What Is the Elder Justice Act?
What Is the Elder Justice Act?
The National Center of Elder Abuse defines elder abuse as “any knowing, intended or careless act that causes harm or serious risk of harm to an older person – physically, mentally, emotionally or financially.” A National Institute of Justice study showed that nearly 11% of Americans 60 years of age and older faced some type of elder abuse in the past 12 months. Often, the victims are abused by family or others close to them either in home settings or in care facilities. The Elder Justice Act was signed into law by President Obama on March 23, 2010, as part of the Patient Protection and Affordable Care Act. It provides federal resources to “prevent, detect, treat, understand, intervene in and, where appropriate, prosecute elder abuse, neglect and exploitation.”
Requirements of Department of Health & Human Services in the Elder Justice Act
The act requires that the Department of Health and Human Services oversee the development and management of federal resources for protecting our seniors from elder abuse. In part, the act requires the following:
- Establishment of the Elder Justice Coordinating Council
- Establishment of an Advisory Board on Elder Abuse
- Establishment of Elder Abuse, Neglect, and Exploitation Forensic Centers
- Enhancement of Long-Term Care
- Funding to state and local adult protective service offices
- Grants for long-term care ombudsmen programs and for evaluation of programs
- Programs to provide training
- Grants to state agencies to perform surveys of care and nursing facilities.
These efforts focus on education, research, leadership and guidance in establishing programs to stop elder abuse. Additionally, the Elder Justice Acts directs the U.S. Department of Justice (DOJ) toward actions to prevent elder abuse.
Requirements of the Department of Justice in the Elder Justice Act
The prosecution of abusers has been a challenge. As part of the Elder Justice Act, the Department of Justice is tasked with dedicating resources, studying and evaluating existing laws, and providing grants to local and state agencies. Their directives include:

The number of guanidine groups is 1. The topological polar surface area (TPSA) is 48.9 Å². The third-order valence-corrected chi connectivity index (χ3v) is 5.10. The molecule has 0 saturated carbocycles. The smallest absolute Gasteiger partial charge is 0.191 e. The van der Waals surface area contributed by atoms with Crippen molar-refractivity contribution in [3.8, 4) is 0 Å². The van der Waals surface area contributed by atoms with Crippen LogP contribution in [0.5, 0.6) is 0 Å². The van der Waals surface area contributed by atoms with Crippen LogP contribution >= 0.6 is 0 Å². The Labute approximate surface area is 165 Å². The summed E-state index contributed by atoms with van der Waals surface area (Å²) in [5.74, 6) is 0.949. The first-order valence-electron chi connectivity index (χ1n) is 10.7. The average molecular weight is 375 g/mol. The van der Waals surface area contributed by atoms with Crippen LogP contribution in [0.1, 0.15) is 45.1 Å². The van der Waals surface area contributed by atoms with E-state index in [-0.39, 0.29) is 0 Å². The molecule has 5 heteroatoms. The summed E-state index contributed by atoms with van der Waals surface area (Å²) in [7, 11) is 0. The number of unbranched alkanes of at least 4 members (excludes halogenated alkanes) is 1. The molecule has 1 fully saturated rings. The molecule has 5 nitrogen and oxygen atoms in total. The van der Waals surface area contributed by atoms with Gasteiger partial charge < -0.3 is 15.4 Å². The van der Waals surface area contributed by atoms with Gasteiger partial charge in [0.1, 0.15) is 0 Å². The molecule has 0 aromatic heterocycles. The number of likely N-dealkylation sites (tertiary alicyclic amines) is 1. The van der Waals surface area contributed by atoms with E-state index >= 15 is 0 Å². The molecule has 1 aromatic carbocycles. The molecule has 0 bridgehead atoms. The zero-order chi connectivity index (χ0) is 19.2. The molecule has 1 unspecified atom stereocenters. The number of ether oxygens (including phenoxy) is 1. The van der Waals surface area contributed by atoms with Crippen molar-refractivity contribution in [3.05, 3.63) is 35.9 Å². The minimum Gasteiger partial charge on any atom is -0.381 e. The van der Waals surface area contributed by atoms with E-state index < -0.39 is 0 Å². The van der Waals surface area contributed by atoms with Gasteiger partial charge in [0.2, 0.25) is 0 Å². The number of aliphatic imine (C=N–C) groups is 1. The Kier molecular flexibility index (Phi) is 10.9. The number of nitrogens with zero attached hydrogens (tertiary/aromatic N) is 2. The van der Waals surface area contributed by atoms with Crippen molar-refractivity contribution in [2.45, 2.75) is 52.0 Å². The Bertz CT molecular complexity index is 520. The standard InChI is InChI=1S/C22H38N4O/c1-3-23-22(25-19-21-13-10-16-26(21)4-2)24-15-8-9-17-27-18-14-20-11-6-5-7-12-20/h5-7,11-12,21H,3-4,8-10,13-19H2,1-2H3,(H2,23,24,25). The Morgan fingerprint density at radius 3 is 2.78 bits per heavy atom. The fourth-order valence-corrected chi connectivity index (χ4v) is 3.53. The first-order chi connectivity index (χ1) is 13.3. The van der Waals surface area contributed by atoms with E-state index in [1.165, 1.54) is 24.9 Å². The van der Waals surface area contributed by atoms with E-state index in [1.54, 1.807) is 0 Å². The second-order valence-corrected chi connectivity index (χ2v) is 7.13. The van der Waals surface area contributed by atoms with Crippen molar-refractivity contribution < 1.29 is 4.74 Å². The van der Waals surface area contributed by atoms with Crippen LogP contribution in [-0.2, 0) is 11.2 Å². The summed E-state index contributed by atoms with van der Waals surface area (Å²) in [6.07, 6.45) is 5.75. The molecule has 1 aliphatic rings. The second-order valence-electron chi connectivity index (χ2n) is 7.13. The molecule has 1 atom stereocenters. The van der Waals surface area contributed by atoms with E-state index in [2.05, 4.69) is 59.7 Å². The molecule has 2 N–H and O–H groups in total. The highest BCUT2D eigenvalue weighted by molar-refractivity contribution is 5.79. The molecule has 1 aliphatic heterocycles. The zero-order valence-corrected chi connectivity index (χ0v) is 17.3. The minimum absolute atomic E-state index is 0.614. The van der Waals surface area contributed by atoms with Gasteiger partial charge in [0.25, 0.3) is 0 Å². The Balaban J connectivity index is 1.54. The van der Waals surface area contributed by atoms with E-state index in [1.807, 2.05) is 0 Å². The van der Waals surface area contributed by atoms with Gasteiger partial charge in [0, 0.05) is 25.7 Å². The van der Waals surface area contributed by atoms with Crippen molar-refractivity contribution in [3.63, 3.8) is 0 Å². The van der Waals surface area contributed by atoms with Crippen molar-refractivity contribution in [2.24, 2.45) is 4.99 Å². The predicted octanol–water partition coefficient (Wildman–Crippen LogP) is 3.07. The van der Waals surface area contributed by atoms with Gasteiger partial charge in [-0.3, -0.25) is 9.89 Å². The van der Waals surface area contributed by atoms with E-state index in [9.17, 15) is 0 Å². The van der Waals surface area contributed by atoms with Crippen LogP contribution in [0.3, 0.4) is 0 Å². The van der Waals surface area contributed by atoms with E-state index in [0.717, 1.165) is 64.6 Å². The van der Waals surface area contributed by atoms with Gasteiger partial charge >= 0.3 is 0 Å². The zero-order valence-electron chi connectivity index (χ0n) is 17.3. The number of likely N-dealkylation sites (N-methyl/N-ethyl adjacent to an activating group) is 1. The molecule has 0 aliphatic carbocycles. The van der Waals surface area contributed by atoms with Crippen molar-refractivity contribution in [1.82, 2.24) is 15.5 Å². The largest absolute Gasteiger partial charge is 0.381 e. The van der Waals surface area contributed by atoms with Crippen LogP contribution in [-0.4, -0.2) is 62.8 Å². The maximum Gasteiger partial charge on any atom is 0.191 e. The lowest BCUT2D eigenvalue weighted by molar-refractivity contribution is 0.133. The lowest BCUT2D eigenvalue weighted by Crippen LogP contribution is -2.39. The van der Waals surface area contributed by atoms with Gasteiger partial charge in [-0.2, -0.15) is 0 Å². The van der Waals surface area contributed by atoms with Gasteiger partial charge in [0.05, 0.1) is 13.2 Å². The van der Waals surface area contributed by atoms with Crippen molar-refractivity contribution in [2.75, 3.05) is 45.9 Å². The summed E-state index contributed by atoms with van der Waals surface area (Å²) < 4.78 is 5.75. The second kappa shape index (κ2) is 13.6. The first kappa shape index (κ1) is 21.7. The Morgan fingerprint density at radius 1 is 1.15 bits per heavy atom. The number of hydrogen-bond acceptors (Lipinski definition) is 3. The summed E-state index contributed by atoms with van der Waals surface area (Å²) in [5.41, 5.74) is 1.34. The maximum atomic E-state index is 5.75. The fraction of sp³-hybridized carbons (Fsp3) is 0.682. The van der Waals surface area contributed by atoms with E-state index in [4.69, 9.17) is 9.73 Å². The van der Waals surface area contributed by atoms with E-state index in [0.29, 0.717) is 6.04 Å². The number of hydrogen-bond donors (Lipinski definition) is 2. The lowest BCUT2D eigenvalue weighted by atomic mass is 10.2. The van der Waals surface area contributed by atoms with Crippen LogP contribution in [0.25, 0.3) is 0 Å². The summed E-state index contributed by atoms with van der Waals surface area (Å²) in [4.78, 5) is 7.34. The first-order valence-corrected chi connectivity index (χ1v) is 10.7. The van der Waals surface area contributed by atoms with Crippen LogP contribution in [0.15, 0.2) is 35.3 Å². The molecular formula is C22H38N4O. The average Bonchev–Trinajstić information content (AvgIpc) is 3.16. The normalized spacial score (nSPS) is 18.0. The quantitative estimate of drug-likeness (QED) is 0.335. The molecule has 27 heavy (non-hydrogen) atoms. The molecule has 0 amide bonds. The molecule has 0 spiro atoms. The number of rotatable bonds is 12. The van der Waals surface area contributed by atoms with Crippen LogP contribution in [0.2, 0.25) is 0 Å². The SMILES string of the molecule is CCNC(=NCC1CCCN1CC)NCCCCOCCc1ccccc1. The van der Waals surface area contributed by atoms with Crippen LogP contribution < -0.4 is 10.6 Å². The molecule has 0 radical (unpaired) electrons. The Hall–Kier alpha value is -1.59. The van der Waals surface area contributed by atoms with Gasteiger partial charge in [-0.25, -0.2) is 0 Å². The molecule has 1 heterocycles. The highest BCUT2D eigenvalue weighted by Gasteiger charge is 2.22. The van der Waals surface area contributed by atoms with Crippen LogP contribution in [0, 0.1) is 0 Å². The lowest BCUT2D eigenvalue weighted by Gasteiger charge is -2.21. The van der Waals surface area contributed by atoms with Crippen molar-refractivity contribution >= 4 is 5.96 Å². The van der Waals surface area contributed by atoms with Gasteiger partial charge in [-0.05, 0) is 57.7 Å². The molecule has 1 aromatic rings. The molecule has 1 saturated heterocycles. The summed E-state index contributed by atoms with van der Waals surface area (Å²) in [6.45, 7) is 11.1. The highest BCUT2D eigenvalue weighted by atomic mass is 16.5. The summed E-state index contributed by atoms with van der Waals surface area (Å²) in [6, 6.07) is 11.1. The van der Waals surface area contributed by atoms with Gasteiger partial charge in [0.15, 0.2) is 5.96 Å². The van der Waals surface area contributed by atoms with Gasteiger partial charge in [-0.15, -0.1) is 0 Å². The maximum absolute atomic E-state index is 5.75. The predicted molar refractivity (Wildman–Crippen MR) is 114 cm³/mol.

- Develop objectives, priorities, policies and long-term plans for elder justice programs
- Conduct a study of state laws and practices relating to elder abuse, neglect and exploitation
- Make available grants to develop training and support programs for law enforcement and other first responders, prosecutors, judges, court personnel and victim advocates
- Ensure that DOJ dedicates sufficient resources to the investigation and prosecution of cases relating to elder justice
Studies have shown that victims of financial exploitation, elder abuse or neglect have been found to have three times the risk of dying prematurely. Reported incidents of abuse in care facilities, both long term and daycare, have skyrocketed in the past decade. The Elder Justice Act creates a nationwide database and program for background checks for the employees of care facilities. The act also requires that any elder abuse perpetrated in a long-term care facility be reported immediately to law enforcement.
Combating Financial Crimes of Elder Abuse
Seniors are often vulnerable to local, national and even international scams that target their investments, homes, money and other assets. The aging population needs education on what to verify before providing anyone with access to their accounts for any reason. Under The Elder Justice Act, grants are available to state and community agencies to create and promote awareness programs that focus on scams, online fraud and abuse.
Before the Elder Justice Act was enacted, federal funding for programs and justice regulations was not available. Now, community education, awareness campaigns, training for law enforcement personnel, and Adult Protective Services are available to millions of seniors across the U.S. While much research, training, education and implementation of programs still needs to take place, the Elder Justice Act is the first step toward creating a better, safer world for our senior community.
 The Elder Justice Coalition. Retrieved July 22, 2012 from: http://www.elderjusticecoalition.com
 BIFOCAL, Stiegel, Lori A., March-April 2010. Vol. 31, No. 4. “Elder Abuse Prevention: Elder Justice Act Becomes Law, But Victory Is Only Partial”. Retrieved July 22, 2012 from: http://www.americanbar.org/content/dam/aba/migrated/aging/PublicDocuments/eja_act_art_prtl.authcheckdam.pdf
[3,4] American Psychological Association. The Elder Justice Act (S.1070/H.R. 1783). Retrieved July 22, 2012 from: http://www.apa.org/about/gr/issues/aging/elder-justice-facts.aspx